May 13, 2019

"Impeachment is a heavy word that's being thrown around lightly," John Avlon said, introducing a Reality Check segment.

"It's the mechanism set up to remove a president from office for treason, bribery or other high crimes and misdemeanors. Treason and bribery are clear enough, but 'other high crimes' is intentional, and to some, infuriatingly broad so things like abuse of power, corruption, selling out to foreign governments were covered. Alexander Hamilton described them as political offenses, writing the words in the Federalist Papers in all caps 'as they relate to injuries done to the society itself' --or as Gerald Ford put it in 1970, an impeachable offense is whatever a majority of the House of Representatives considers it to be at a given moment in history.

"That speaks more to the way impeachment has been misused as a partisan weapon rather than a clear, high bar the Founders intended. Put on your history nerd goggles as we go on a deep dive into notes from the Constitutional Convention to get a sense of the Founding Fathers' real vision of impeachment.

"James Madison in 1787 argued that a broad standard for impeachment was indispensable to defend the community against the incapacity, negligence or perfidy of the president. Incapacity got addressed with the 25th Amendment in '67. But take a look at Madison's examples of negligence or perfidy: "He might pervert his administration into a scheme of peculation or oppression. Translated, that's about corruption, self-enrichment and abuse of power. Then the danger the president might betray his trust to foreign powers. This was a particular obsession of the Founding Fathers. They studied examples bringing down ancient Greek republics and said the King Charles II was bribed by French King Louis XIV with money and a mistress to back a war with the Dutch.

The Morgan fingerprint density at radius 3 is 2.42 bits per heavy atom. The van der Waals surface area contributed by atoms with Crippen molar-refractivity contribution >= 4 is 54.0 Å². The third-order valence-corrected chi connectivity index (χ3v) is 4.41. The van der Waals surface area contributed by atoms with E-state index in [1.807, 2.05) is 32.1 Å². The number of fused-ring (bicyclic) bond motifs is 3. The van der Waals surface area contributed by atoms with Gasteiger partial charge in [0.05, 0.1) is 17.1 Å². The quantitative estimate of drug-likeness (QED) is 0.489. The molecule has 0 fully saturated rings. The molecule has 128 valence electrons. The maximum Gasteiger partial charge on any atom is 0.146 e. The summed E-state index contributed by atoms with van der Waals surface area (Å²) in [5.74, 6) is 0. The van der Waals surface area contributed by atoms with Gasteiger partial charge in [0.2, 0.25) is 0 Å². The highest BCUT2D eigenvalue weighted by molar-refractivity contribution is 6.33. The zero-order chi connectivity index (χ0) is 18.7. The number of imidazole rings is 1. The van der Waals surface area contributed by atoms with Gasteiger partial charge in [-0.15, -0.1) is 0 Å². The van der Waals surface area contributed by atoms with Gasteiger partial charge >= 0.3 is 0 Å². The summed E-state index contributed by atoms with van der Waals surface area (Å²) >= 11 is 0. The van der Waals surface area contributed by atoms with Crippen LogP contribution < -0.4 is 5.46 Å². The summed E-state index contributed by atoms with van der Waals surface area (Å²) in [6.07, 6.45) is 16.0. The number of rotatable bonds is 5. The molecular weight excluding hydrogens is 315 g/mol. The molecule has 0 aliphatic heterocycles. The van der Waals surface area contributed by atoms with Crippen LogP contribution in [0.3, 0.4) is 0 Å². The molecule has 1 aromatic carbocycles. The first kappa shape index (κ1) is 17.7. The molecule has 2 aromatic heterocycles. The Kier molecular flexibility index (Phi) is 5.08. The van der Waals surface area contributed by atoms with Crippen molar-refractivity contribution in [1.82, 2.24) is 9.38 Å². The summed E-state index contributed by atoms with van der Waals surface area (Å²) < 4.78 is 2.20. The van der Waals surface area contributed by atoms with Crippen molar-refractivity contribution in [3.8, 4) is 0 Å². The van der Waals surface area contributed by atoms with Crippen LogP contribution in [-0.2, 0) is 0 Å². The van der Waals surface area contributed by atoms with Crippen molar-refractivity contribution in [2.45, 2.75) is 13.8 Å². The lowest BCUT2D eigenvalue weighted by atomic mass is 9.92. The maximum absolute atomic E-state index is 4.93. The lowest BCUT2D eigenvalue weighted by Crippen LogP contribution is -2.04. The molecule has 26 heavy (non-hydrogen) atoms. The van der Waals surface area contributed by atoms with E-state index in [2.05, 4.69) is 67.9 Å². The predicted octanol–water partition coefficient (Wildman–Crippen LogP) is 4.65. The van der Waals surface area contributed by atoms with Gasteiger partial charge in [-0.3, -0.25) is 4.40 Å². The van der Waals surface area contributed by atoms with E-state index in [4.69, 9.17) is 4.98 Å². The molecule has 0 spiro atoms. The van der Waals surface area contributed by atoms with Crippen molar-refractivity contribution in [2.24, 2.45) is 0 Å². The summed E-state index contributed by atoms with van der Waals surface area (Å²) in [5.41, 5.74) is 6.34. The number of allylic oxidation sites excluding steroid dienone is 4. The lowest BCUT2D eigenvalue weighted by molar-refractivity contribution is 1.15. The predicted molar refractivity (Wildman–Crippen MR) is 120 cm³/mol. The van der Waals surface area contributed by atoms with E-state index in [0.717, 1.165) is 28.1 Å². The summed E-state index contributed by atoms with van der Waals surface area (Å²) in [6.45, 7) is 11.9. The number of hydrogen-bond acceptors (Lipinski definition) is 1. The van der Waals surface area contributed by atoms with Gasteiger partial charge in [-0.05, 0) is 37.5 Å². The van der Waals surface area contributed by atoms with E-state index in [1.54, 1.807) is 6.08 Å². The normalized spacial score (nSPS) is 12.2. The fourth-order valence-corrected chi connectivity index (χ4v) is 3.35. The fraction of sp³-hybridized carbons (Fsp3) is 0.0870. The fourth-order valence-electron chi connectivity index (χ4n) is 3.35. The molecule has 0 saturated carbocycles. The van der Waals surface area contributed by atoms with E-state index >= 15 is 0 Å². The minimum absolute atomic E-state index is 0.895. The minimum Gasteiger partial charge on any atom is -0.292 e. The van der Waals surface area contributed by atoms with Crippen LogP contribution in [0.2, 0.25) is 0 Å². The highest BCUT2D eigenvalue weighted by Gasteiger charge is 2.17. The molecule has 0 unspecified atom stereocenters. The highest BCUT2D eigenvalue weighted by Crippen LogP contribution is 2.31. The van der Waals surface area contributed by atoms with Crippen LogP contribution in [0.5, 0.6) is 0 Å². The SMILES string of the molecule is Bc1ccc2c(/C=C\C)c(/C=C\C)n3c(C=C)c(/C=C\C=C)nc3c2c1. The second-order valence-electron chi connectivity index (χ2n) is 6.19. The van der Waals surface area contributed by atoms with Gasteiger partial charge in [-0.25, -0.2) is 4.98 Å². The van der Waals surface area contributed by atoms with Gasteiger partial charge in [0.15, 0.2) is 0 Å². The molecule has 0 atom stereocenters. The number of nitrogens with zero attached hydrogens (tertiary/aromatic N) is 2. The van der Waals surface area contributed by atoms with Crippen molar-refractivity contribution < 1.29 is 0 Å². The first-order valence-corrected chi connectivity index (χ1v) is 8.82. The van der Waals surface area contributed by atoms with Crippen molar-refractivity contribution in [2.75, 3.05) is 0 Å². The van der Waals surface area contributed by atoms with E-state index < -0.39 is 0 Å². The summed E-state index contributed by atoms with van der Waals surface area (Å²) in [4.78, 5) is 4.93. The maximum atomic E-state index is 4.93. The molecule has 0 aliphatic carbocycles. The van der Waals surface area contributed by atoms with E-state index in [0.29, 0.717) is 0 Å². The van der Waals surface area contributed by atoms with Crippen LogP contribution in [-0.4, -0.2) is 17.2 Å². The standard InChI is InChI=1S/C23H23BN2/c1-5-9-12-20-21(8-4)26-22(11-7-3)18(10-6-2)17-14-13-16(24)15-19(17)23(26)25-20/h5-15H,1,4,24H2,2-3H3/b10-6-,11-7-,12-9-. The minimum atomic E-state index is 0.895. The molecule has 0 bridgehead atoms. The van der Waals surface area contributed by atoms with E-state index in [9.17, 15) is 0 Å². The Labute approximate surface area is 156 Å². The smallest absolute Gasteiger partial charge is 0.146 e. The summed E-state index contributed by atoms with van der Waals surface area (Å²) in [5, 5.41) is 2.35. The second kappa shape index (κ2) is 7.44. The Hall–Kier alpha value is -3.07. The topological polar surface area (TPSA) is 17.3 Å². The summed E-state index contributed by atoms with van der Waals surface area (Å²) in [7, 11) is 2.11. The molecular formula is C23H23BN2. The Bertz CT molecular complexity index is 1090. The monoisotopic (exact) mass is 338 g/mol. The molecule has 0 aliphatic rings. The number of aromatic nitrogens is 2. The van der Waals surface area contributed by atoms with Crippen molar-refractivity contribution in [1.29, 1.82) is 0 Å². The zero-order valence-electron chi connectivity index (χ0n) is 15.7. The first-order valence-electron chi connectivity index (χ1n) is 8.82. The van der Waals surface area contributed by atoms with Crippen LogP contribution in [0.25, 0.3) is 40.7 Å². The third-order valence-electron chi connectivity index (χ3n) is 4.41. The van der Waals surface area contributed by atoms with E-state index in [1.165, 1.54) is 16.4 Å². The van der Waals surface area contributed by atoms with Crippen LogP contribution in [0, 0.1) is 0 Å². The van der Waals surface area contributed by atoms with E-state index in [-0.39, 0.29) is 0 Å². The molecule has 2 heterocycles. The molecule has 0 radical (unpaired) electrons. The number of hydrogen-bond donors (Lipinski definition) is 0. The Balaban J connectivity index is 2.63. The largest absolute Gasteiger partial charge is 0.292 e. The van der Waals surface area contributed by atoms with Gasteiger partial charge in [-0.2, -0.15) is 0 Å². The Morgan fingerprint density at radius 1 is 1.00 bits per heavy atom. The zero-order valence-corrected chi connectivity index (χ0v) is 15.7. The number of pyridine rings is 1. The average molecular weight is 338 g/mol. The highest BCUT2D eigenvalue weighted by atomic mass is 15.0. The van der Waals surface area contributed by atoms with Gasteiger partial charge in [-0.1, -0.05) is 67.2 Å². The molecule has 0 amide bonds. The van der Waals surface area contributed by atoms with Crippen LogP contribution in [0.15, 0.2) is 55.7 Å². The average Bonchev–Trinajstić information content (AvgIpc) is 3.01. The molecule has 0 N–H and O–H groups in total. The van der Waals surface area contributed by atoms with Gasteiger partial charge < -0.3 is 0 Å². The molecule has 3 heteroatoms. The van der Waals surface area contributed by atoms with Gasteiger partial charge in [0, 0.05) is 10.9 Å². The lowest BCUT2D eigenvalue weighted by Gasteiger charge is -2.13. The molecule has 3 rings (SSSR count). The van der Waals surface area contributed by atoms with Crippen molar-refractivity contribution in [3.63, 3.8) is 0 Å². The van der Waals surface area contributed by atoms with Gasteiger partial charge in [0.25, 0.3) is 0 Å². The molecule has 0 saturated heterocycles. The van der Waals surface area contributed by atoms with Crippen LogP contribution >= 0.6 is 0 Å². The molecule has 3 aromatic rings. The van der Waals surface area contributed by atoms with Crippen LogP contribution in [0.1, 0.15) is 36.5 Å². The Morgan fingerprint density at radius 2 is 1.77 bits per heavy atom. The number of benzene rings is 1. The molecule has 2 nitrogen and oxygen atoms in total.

"That's why Gouverneur Morris said, 'No one would say we ought to expose ourselves to the danger of seeing the first magistrate in foreign pay without being able to guard against it by displacing him.' Founders like the first attorney general Edward Randolph believed it was already covered by the emoluments clause of the Constitution and wasn't an impeachable offense. Incidentally, there are two emoluments lawsuits working through the courts right now regarding President Trump and his business interests. Other impeachment scenarios include concerns that a president might gain his office by corrupt means, like bribing members of the electoral college, and also addressed concerns that the president may abuse pardoning power to stop investigations into his own administration, stating that was an impeachable offense.

"None of this is to suggest the Founders intended impeachment to be used promiscuously or for partisan purposes. It was instead seen as a 'in case of emergency, break glass' form of checks and balances. The fatal flaw in its applicability today is the fact that the Founders didn't anticipate the hyper partisan polarization of divided government and believed we could reason together when it came to gross violations of presidential ethics. That failsafe is not evidently in place.

"But the principle still stands. As George Mason said during the Constitutional Convention, 'Shall any man be above justice, above all shall that man be above it who can commit the most extensive injustice?' And that's your reality check."

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